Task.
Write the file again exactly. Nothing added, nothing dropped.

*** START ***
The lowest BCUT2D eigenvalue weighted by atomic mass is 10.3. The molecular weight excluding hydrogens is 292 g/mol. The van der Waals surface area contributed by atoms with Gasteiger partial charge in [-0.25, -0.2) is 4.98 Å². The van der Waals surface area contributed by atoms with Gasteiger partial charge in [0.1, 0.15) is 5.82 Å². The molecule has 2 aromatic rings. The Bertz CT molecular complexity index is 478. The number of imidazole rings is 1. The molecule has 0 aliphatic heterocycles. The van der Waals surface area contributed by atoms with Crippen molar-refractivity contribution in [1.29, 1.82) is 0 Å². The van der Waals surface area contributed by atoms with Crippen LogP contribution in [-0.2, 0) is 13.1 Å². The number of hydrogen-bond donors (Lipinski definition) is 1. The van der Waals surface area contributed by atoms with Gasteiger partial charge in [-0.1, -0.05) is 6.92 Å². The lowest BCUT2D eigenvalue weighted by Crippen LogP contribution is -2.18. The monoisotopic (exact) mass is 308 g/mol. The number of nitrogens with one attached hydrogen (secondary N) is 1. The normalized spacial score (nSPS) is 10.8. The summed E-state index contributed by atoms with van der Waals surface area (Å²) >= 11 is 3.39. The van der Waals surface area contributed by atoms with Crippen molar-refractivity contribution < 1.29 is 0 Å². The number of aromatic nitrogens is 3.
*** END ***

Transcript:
The lowest BCUT2D eigenvalue weighted by atomic mass is 10.3. The molecular weight excluding hydrogens is 292 g/mol. The van der Waals surface area contributed by atoms with Gasteiger partial charge in [-0.25, -0.2) is 4.98 Å². The van der Waals surface area contributed by atoms with Gasteiger partial charge in [0.1, 0.15) is 5.82 Å². The molecule has 2 aromatic rings. The Bertz CT molecular complexity index is 478. The number of imidazole rings is 1. The molecule has 0 aliphatic heterocycles. The van der Waals surface area contributed by atoms with Crippen molar-refractivity contribution in [1.29, 1.82) is 0 Å². The van der Waals surface area contributed by atoms with Crippen LogP contribution in [-0.2, 0) is 13.1 Å². The number of hydrogen-bond donors (Lipinski definition) is 1. The van der Waals surface area contributed by atoms with Gasteiger partial charge in [-0.1, -0.05) is 6.92 Å². The lowest BCUT2D eigenvalue weighted by Crippen LogP contribution is -2.18. The monoisotopic (exact) mass is 308 g/mol. The number of nitrogens with one attached hydrogen (secondary N) is 1. The normalized spacial score (nSPS) is 10.8. The summed E-state index contributed by atoms with van der Waals surface area (Å²) >= 11 is 3.39. The van der Waals surface area contributed by atoms with Crippen molar-refractivity contribution < 1.29 is 0 Å². The number of aromatic nitrogens is 3.